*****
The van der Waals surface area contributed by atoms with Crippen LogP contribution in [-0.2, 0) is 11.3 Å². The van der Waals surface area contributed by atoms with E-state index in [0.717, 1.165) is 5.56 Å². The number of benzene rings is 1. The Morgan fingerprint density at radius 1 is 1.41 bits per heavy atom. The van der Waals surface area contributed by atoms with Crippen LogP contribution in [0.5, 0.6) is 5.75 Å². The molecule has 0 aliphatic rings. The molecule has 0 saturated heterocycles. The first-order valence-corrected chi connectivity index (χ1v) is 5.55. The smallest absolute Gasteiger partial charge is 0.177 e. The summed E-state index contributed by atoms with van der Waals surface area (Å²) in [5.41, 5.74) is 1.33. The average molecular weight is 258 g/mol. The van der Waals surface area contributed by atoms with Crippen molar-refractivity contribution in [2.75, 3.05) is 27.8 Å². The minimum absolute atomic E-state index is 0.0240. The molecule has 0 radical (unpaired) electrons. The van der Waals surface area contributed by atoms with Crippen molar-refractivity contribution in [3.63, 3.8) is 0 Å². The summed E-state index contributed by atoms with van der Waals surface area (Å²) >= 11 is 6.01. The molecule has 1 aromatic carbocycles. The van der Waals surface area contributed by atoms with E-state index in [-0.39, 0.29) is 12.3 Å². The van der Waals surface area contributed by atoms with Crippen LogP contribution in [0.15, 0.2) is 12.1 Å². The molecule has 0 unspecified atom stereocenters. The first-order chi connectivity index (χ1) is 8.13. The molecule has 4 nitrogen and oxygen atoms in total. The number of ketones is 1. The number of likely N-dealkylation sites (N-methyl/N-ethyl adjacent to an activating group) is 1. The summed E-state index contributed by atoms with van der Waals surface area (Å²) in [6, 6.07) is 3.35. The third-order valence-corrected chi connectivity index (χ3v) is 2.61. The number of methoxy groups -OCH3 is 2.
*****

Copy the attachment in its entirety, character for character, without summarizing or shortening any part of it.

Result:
The van der Waals surface area contributed by atoms with Crippen LogP contribution in [-0.2, 0) is 11.3 Å². The van der Waals surface area contributed by atoms with E-state index in [0.717, 1.165) is 5.56 Å². The number of benzene rings is 1. The Morgan fingerprint density at radius 1 is 1.41 bits per heavy atom. The van der Waals surface area contributed by atoms with Crippen LogP contribution in [0.5, 0.6) is 5.75 Å². The molecule has 0 aliphatic rings. The molecule has 0 saturated heterocycles. The first-order valence-corrected chi connectivity index (χ1v) is 5.55. The smallest absolute Gasteiger partial charge is 0.177 e. The summed E-state index contributed by atoms with van der Waals surface area (Å²) in [5.41, 5.74) is 1.33. The average molecular weight is 258 g/mol. The van der Waals surface area contributed by atoms with Crippen molar-refractivity contribution in [2.75, 3.05) is 27.8 Å². The minimum absolute atomic E-state index is 0.0240. The molecule has 0 radical (unpaired) electrons. The van der Waals surface area contributed by atoms with Crippen molar-refractivity contribution in [3.63, 3.8) is 0 Å². The summed E-state index contributed by atoms with van der Waals surface area (Å²) >= 11 is 6.01. The molecule has 1 aromatic carbocycles. The van der Waals surface area contributed by atoms with E-state index in [-0.39, 0.29) is 12.3 Å². The van der Waals surface area contributed by atoms with Crippen LogP contribution in [0.15, 0.2) is 12.1 Å². The molecule has 0 unspecified atom stereocenters. The first-order chi connectivity index (χ1) is 8.13. The molecule has 4 nitrogen and oxygen atoms in total. The number of ketones is 1. The number of likely N-dealkylation sites (N-methyl/N-ethyl adjacent to an activating group) is 1. The summed E-state index contributed by atoms with van der Waals surface area (Å²) in [6, 6.07) is 3.35. The third-order valence-corrected chi connectivity index (χ3v) is 2.61. The number of methoxy groups -OCH3 is 2.